Over its ten years in space, NASA's Spitzer Space Telescope has evolved into a premier tool for studying exoplanets. The engineers and scientists behind Spitzer did not have this goal in mind when they designed the observatory back in the 1990s. But thanks to its extraordinary stability, and a series of engineering reworks after launch, Spitzer now has observational powers far beyond its original limits and expectations.
This artist's concept shows Spitzer surrounded by examples of exoplanets the telescope has examined.
NASA's Jet Propulsion Laboratory, Pasadena, Calif., manages the Spitzer Space Telescope mission for NASA's Science Mission Directorate, Washington. Science operations are conducted at the Spitzer Science Center at the California Institute of Technology in Pasadena. Data are archived at the Infrared Science Archive housed at the Infrared Processing and Analysis Center at Caltech. Caltech manages JPL for NASA.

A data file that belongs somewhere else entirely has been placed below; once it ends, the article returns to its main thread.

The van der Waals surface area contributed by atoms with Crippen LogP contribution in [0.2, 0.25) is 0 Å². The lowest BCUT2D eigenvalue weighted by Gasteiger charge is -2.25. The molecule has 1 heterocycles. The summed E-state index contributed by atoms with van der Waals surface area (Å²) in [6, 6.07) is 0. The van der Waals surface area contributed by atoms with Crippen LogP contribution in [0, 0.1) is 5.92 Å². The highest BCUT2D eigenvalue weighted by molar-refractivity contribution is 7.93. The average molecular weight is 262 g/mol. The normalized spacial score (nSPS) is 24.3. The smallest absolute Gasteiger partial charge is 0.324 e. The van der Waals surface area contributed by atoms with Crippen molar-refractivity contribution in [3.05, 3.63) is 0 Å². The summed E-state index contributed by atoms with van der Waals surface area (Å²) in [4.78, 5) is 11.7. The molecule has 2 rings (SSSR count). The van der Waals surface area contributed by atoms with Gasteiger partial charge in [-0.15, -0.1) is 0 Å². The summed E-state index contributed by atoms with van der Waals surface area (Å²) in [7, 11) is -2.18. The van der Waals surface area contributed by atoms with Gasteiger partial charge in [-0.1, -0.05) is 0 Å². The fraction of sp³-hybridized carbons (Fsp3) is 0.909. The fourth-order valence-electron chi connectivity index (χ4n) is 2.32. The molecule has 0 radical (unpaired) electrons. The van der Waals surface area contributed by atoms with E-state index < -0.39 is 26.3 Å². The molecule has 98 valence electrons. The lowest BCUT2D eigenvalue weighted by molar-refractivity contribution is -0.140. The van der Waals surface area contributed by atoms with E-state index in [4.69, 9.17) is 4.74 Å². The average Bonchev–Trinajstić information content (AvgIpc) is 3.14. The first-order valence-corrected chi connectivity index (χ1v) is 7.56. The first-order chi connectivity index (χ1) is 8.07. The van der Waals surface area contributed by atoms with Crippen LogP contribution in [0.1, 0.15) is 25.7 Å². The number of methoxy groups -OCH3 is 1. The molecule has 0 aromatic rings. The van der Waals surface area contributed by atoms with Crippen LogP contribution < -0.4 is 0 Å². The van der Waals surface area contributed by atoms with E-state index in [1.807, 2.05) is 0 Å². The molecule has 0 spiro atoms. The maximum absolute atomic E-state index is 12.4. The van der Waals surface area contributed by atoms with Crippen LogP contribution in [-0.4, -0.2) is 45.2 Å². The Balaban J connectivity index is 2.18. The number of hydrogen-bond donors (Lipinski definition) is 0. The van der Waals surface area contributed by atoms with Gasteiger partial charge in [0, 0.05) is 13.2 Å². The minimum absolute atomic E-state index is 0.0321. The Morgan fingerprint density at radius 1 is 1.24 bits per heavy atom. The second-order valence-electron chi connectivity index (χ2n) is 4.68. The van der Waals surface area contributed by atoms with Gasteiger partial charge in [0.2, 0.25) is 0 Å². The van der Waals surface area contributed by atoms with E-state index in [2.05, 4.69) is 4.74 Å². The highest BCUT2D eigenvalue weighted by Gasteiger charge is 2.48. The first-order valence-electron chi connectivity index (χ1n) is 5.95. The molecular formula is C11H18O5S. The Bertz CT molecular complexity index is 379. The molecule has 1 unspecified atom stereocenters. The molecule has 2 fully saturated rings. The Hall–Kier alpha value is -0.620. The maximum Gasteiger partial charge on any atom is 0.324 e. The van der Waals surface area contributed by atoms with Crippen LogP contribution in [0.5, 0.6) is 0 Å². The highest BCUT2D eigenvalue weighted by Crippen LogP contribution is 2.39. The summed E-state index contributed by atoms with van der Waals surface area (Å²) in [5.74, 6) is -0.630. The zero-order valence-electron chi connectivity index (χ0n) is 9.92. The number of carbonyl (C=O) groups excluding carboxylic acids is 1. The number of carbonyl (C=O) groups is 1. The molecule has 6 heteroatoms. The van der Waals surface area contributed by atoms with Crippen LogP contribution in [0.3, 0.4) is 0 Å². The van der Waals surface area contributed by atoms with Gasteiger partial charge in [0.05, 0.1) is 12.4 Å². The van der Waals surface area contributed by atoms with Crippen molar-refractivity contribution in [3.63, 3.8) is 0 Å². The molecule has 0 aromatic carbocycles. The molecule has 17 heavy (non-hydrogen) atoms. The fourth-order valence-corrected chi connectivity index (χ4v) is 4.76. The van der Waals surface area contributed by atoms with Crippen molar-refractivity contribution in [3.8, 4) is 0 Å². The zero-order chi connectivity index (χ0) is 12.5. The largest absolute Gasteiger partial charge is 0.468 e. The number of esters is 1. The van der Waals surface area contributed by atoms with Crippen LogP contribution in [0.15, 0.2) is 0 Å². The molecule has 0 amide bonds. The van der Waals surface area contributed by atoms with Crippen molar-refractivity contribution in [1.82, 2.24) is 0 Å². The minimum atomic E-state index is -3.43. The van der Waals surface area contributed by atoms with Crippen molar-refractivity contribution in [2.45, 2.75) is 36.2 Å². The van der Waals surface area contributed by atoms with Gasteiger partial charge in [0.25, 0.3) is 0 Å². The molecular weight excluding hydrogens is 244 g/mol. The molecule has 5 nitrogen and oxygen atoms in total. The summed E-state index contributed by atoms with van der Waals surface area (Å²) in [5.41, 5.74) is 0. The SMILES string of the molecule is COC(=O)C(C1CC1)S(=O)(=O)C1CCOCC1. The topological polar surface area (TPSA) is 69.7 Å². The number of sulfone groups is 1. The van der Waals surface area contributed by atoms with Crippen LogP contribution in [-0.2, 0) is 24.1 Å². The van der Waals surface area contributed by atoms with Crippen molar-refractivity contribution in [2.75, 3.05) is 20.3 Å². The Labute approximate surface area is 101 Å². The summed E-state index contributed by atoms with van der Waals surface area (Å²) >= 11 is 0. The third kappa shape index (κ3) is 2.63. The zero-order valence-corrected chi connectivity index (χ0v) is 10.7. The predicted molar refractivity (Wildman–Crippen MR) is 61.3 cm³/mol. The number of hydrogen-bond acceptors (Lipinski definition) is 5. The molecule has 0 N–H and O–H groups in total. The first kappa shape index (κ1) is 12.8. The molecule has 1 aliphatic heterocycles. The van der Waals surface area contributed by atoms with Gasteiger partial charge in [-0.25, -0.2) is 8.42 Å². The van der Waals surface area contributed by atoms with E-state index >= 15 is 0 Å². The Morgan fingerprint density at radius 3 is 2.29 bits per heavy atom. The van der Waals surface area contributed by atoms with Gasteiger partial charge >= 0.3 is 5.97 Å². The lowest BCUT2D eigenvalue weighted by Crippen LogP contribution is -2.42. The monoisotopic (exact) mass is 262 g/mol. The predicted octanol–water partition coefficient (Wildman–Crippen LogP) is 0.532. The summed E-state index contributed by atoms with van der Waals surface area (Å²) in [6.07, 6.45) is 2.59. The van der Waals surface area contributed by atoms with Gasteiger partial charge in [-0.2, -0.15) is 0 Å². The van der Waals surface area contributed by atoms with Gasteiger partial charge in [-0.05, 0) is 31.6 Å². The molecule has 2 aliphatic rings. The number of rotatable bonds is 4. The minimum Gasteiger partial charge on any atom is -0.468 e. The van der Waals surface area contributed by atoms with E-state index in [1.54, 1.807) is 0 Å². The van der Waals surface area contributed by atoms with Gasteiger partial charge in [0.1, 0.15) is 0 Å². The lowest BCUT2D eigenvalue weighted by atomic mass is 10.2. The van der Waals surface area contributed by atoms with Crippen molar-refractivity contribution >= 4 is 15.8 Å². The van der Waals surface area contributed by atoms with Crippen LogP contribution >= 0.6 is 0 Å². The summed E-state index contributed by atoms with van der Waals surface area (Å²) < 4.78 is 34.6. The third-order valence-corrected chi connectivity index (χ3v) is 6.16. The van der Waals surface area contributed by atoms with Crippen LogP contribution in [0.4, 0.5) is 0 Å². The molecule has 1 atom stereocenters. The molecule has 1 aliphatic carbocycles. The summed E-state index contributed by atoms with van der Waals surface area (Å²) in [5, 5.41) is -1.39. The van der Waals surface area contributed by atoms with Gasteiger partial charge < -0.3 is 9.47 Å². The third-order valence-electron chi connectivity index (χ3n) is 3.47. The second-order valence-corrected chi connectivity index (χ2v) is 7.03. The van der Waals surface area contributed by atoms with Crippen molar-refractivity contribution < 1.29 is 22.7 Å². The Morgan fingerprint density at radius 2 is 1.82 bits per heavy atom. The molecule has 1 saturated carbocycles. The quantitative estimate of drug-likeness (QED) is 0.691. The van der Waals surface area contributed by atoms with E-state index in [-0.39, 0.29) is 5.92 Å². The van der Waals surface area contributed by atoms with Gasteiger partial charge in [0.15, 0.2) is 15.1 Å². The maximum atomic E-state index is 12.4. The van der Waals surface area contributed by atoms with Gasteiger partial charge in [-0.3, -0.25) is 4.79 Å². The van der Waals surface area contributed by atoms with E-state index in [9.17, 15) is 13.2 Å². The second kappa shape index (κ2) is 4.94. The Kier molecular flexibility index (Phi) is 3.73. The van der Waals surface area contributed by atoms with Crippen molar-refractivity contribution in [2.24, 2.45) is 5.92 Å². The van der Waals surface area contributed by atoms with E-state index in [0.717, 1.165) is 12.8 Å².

For more information about Spitzer, visit http://spitzer.caltech.edu and http://www.nasa.gov/spitzer.
More information about exoplanets and NASA's planet-finding program is at http://planetquest.jpl.nasa.gov.